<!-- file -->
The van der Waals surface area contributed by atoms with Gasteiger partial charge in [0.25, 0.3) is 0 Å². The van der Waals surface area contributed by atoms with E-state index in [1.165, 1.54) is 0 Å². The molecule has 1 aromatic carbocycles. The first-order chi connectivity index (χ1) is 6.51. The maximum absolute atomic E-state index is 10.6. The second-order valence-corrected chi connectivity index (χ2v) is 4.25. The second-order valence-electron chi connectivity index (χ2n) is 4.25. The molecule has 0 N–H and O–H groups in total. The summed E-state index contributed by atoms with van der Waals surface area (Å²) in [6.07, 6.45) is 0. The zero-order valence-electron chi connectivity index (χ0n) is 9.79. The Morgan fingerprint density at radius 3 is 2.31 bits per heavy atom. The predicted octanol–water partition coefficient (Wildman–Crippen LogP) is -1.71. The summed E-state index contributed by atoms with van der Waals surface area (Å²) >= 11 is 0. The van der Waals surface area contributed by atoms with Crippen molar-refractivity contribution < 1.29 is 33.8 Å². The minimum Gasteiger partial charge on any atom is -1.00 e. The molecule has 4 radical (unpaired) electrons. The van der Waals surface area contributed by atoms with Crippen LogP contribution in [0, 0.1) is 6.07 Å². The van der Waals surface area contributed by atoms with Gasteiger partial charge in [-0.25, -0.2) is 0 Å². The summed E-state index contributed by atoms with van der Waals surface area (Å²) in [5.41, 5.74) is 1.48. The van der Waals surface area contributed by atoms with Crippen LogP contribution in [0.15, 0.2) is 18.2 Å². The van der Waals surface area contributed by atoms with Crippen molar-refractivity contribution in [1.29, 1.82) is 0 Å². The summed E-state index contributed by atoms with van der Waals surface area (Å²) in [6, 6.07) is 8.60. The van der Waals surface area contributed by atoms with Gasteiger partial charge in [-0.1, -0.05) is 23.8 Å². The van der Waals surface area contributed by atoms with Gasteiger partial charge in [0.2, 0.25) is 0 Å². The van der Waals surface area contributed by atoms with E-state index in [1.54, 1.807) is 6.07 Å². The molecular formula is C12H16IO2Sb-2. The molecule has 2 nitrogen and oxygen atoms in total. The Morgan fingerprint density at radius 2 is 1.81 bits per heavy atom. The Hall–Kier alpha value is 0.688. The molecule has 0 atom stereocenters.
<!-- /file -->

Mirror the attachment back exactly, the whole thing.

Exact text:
The van der Waals surface area contributed by atoms with Gasteiger partial charge in [0.25, 0.3) is 0 Å². The van der Waals surface area contributed by atoms with E-state index in [1.165, 1.54) is 0 Å². The molecule has 1 aromatic carbocycles. The first-order chi connectivity index (χ1) is 6.51. The maximum absolute atomic E-state index is 10.6. The second-order valence-corrected chi connectivity index (χ2v) is 4.25. The second-order valence-electron chi connectivity index (χ2n) is 4.25. The molecule has 0 N–H and O–H groups in total. The summed E-state index contributed by atoms with van der Waals surface area (Å²) in [6.07, 6.45) is 0. The zero-order valence-electron chi connectivity index (χ0n) is 9.79. The Morgan fingerprint density at radius 3 is 2.31 bits per heavy atom. The predicted octanol–water partition coefficient (Wildman–Crippen LogP) is -1.71. The summed E-state index contributed by atoms with van der Waals surface area (Å²) >= 11 is 0. The van der Waals surface area contributed by atoms with Crippen molar-refractivity contribution < 1.29 is 33.8 Å². The minimum Gasteiger partial charge on any atom is -1.00 e. The molecule has 4 radical (unpaired) electrons. The van der Waals surface area contributed by atoms with Crippen LogP contribution in [0, 0.1) is 6.07 Å². The van der Waals surface area contributed by atoms with Gasteiger partial charge in [-0.25, -0.2) is 0 Å². The summed E-state index contributed by atoms with van der Waals surface area (Å²) in [5.41, 5.74) is 1.48. The van der Waals surface area contributed by atoms with Crippen LogP contribution in [0.15, 0.2) is 18.2 Å². The van der Waals surface area contributed by atoms with Crippen molar-refractivity contribution in [1.29, 1.82) is 0 Å². The summed E-state index contributed by atoms with van der Waals surface area (Å²) in [6, 6.07) is 8.60. The van der Waals surface area contributed by atoms with Gasteiger partial charge in [-0.1, -0.05) is 23.8 Å². The van der Waals surface area contributed by atoms with Gasteiger partial charge in [0.2, 0.25) is 0 Å². The van der Waals surface area contributed by atoms with E-state index in [1.54, 1.807) is 6.07 Å². The molecular formula is C12H16IO2Sb-2. The molecule has 2 nitrogen and oxygen atoms in total. The Morgan fingerprint density at radius 2 is 1.81 bits per heavy atom. The Hall–Kier alpha value is 0.688. The molecule has 0 atom stereocenters.